Review: Hercule Poirot Unravels Murder Scheme Aboard Milwaukee Rep’s Orient Express

Agatha Christie mystery fans will want to climb aboard Milwaukee Repertory Theater’s production of Murder On the Orient Express, which opened last weekend in the largest of the Rep’s three stages. Orient Express closes the theater’s 2021-22 season.

The play begins on a dark stage. Writer Agatha Christie’s most famous sleuth, Belgian-born Hercule Poirot, walks into the limelight to address the audience. In a somber, measured fashion, he tells the audience what is ahead. He promises an evening filled with suspicion, trickery, romance and revenge.

What Poirot neglects to reveal is that Murder On the Orient Express originally was intended to be part of the Milwaukee Rep’s 2020 season. Temporarily “derailed” by the pandemic, Orient Express has had a very long wait before leaving the station.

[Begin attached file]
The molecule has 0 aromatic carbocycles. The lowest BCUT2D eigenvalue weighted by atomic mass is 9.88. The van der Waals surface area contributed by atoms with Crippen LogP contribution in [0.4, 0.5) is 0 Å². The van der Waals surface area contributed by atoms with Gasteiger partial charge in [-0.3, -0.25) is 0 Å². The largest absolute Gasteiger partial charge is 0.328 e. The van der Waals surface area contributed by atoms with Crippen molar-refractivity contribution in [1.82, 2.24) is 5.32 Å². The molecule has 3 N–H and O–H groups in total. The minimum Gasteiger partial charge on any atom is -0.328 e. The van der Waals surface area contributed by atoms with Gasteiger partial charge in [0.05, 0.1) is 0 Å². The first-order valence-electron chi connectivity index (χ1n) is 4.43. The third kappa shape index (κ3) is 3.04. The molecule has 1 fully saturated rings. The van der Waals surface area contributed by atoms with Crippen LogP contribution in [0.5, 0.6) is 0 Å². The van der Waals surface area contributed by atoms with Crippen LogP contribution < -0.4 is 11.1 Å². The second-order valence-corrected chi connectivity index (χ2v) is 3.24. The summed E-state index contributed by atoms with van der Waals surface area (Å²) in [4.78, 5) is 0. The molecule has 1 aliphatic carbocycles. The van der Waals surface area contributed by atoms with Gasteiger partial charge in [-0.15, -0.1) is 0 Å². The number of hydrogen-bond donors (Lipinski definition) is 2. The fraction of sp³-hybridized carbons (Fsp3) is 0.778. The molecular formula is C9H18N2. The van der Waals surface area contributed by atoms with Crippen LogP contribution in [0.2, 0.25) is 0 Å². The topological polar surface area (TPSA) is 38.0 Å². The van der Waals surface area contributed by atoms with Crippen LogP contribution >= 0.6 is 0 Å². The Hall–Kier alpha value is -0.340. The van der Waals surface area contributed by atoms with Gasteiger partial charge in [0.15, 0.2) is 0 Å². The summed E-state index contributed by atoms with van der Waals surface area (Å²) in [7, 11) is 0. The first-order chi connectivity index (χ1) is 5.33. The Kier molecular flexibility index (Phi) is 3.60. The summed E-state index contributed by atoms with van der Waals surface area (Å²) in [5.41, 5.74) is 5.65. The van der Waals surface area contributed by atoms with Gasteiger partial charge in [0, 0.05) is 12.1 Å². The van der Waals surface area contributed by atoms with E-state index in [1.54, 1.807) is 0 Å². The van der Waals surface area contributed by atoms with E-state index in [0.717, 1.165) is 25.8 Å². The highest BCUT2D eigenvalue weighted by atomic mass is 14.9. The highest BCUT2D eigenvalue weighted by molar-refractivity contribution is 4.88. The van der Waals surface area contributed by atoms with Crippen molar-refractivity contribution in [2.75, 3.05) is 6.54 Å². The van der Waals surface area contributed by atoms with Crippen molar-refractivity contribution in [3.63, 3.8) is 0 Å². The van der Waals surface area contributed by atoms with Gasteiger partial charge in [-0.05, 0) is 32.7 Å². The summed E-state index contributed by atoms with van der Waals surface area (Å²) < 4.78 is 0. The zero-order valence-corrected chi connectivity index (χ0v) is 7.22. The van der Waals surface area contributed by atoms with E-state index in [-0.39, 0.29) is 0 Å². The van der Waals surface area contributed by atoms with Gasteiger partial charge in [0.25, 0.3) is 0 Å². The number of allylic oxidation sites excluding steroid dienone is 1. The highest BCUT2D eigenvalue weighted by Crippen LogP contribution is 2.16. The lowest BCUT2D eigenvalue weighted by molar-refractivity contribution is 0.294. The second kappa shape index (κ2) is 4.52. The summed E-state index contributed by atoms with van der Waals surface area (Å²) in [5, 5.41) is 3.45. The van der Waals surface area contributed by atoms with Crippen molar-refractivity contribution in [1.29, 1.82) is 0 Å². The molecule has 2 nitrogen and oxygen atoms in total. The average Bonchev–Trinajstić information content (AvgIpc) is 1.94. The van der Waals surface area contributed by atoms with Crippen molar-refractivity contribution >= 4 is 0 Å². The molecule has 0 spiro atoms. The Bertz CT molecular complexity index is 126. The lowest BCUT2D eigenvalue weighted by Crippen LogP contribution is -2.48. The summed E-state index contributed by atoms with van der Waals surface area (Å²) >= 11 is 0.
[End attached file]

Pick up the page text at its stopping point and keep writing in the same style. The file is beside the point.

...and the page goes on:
Almost magically, the dark opening scene is transformed into a luxurious hotel in exotic Istanbul, circa 1934. Wearing his trademark derby, the portly Poirot (played by Steven Rattazzi) walks into the dining room. Poirot is spotted at a table by an old friend, Monsieur Bout (played by Chicago actor Gregory Linington). Bout is planning to take the same route. As one of the train company’s executives, Bout promises a journey that will be “poetry on wheels.”

Park Krausen, Diana Coates, Steven Rattazzi, Barbara Robertson and Jonathan Wainwright. Photo by Michael Brosilow.